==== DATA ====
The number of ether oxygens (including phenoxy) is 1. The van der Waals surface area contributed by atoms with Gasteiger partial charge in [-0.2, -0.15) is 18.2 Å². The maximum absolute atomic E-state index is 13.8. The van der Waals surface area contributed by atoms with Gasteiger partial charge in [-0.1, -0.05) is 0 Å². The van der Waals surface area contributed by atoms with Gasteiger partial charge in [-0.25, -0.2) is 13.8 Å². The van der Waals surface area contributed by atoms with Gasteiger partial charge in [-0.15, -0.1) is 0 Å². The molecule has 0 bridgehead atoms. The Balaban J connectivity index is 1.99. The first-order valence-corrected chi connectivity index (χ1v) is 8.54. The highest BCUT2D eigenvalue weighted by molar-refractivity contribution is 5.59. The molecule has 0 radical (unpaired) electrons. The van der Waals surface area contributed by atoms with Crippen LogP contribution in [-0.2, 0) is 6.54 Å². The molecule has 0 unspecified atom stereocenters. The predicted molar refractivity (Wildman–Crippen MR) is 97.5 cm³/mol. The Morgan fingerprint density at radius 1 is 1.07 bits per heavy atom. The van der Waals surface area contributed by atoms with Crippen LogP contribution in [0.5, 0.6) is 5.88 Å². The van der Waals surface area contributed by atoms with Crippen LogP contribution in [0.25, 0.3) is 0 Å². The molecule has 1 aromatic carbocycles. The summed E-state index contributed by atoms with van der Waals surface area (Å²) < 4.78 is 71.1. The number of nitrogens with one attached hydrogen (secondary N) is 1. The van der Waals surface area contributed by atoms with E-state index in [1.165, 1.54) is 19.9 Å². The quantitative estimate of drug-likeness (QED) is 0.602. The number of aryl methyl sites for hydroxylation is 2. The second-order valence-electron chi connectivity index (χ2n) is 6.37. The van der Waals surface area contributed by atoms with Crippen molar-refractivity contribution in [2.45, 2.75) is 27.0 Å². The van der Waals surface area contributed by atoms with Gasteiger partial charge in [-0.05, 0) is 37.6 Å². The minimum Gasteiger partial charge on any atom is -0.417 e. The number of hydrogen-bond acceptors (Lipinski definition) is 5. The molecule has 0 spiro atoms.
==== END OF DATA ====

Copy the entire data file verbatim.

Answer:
The number of ether oxygens (including phenoxy) is 1. The van der Waals surface area contributed by atoms with Gasteiger partial charge in [-0.2, -0.15) is 18.2 Å². The maximum absolute atomic E-state index is 13.8. The van der Waals surface area contributed by atoms with Gasteiger partial charge in [-0.1, -0.05) is 0 Å². The van der Waals surface area contributed by atoms with Gasteiger partial charge in [-0.25, -0.2) is 13.8 Å². The van der Waals surface area contributed by atoms with Gasteiger partial charge in [-0.15, -0.1) is 0 Å². The molecule has 0 bridgehead atoms. The Balaban J connectivity index is 1.99. The first-order valence-corrected chi connectivity index (χ1v) is 8.54. The highest BCUT2D eigenvalue weighted by molar-refractivity contribution is 5.59. The molecule has 0 radical (unpaired) electrons. The van der Waals surface area contributed by atoms with Crippen LogP contribution in [-0.2, 0) is 6.54 Å². The molecule has 0 unspecified atom stereocenters. The predicted molar refractivity (Wildman–Crippen MR) is 97.5 cm³/mol. The Morgan fingerprint density at radius 1 is 1.07 bits per heavy atom. The van der Waals surface area contributed by atoms with Crippen LogP contribution in [0.5, 0.6) is 5.88 Å². The van der Waals surface area contributed by atoms with Crippen LogP contribution in [0.25, 0.3) is 0 Å². The molecule has 1 aromatic carbocycles. The summed E-state index contributed by atoms with van der Waals surface area (Å²) < 4.78 is 71.1. The number of nitrogens with one attached hydrogen (secondary N) is 1. The van der Waals surface area contributed by atoms with E-state index in [1.165, 1.54) is 19.9 Å². The quantitative estimate of drug-likeness (QED) is 0.602. The number of aryl methyl sites for hydroxylation is 2. The second-order valence-electron chi connectivity index (χ2n) is 6.37. The van der Waals surface area contributed by atoms with Crippen molar-refractivity contribution in [2.45, 2.75) is 27.0 Å². The van der Waals surface area contributed by atoms with Gasteiger partial charge in [-0.05, 0) is 37.6 Å². The minimum Gasteiger partial charge on any atom is -0.417 e. The number of hydrogen-bond acceptors (Lipinski definition) is 5. The molecule has 0 spiro atoms.